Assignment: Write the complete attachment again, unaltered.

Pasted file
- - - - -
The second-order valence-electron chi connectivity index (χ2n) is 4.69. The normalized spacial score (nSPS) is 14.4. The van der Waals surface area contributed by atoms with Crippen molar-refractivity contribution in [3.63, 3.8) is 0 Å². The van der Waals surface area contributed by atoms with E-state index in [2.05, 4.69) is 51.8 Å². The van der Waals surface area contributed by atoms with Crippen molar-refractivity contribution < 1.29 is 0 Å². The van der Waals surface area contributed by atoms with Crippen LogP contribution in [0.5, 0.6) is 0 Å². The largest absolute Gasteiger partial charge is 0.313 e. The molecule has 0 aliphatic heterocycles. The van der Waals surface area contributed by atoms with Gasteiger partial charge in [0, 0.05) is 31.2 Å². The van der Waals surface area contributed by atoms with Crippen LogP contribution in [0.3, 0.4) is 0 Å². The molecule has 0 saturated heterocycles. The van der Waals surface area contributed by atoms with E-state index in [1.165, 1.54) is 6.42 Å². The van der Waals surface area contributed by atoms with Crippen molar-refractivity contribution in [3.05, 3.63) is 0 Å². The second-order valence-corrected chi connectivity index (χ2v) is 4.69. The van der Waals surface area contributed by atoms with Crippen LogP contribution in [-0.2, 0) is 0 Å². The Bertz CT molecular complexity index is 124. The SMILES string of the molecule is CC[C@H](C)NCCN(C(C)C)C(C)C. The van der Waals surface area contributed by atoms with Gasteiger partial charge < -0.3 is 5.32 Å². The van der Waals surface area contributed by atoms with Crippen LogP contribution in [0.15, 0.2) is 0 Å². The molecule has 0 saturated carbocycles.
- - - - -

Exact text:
The second-order valence-electron chi connectivity index (χ2n) is 4.69. The normalized spacial score (nSPS) is 14.4. The van der Waals surface area contributed by atoms with Crippen molar-refractivity contribution in [3.63, 3.8) is 0 Å². The van der Waals surface area contributed by atoms with E-state index in [2.05, 4.69) is 51.8 Å². The van der Waals surface area contributed by atoms with Crippen molar-refractivity contribution < 1.29 is 0 Å². The van der Waals surface area contributed by atoms with Crippen LogP contribution in [0.5, 0.6) is 0 Å². The largest absolute Gasteiger partial charge is 0.313 e. The molecule has 0 aliphatic heterocycles. The van der Waals surface area contributed by atoms with Gasteiger partial charge in [0, 0.05) is 31.2 Å². The van der Waals surface area contributed by atoms with Crippen LogP contribution in [0.3, 0.4) is 0 Å². The molecule has 0 saturated heterocycles. The van der Waals surface area contributed by atoms with E-state index in [1.165, 1.54) is 6.42 Å². The van der Waals surface area contributed by atoms with Crippen molar-refractivity contribution in [3.05, 3.63) is 0 Å². The second-order valence-corrected chi connectivity index (χ2v) is 4.69. The van der Waals surface area contributed by atoms with Crippen LogP contribution in [-0.2, 0) is 0 Å². The Bertz CT molecular complexity index is 124. The SMILES string of the molecule is CC[C@H](C)NCCN(C(C)C)C(C)C. The van der Waals surface area contributed by atoms with Gasteiger partial charge < -0.3 is 5.32 Å². The van der Waals surface area contributed by atoms with Crippen LogP contribution in [0.15, 0.2) is 0 Å². The molecule has 0 saturated carbocycles.